Things to Know About FGM Reversal Surgery

First, you should always recognize that no surgery will completely and perfectly restore birth anatomy.  But it is always our goal to reconstruct the anatomy to as near normal as possible, AND to also relieve pain, reduce previous complications and restore function.

After FGM, patients frequently complain of pain where they were cut. This is due to the scars left behind when the cut healed and left the distorted anatomy.  During surgery, we identify what is causing the pain and then remove as much scar tissue as possible and then, carefully, surgically and aesthetically put the tissue back where it was intended originally.

Since the clitoris is a structure most often damaged at the time of the mutilation, the visible portion that the patient would normally see is not present and, therefore, not functional.  We use a surgical technique that locates that clitoral tissue left behind (“the clitoral stump”) that is encased in scar tissue and free it from the scar tissue, bring it to the outside of the body and expose it so that it can function.

If there is infibulation, the labia are surgically separated and, again, we work to restore the normal anatomy.

Surgery is done on an outpatient basis, meaning that the patient leaves the Surgery Center after the surgery.  No hospital stay is required.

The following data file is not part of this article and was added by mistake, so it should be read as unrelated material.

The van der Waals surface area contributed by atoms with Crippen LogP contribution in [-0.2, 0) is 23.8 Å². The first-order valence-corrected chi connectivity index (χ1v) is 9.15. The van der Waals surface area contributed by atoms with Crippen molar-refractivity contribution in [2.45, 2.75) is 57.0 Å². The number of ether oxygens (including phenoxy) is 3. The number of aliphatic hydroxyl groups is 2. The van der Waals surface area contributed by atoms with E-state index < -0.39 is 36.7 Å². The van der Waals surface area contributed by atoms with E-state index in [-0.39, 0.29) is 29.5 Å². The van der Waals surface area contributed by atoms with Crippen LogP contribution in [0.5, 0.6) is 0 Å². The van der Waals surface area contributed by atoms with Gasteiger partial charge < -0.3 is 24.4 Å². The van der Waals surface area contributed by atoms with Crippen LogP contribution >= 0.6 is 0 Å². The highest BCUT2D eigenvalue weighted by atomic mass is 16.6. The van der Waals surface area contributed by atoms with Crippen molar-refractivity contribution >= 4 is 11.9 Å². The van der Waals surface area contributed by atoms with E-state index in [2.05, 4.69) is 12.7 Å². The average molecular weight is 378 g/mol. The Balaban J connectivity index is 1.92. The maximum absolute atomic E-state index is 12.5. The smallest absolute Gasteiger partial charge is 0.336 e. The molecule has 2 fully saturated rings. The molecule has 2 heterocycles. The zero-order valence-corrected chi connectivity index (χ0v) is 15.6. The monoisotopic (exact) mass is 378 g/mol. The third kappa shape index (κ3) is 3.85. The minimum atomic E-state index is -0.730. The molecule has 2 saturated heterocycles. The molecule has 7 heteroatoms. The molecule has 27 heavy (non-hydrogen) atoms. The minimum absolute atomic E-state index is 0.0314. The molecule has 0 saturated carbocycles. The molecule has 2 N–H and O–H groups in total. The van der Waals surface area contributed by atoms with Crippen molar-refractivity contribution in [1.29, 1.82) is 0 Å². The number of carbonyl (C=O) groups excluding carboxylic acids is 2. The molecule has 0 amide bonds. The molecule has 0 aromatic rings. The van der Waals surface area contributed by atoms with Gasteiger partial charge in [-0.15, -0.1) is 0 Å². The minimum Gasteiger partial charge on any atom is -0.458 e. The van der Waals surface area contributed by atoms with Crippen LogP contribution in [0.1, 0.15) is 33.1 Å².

The type of mutilation clearly dictates what is necessary at the time of surgery and the amount of time required for the reconstruction. However, most cases are completed in an hour or hour and a half operating time.

The recovery for most patients is uneventful.  They can return to their normal daily activities after 3 or 4 days, but with restrictions on intercourse for a minimum of six weeks.

Anecdotally, post-operative patients report an improvement in pain relief and an improved body image.  Further, most patients experience sensations from the newly exposed clitoris that they have never experienced.  This is why so many patients tell us, “I feel whole again.”  It is important to note that any psychological problems present prior surgery should be addressed to expect the maximum benefits.

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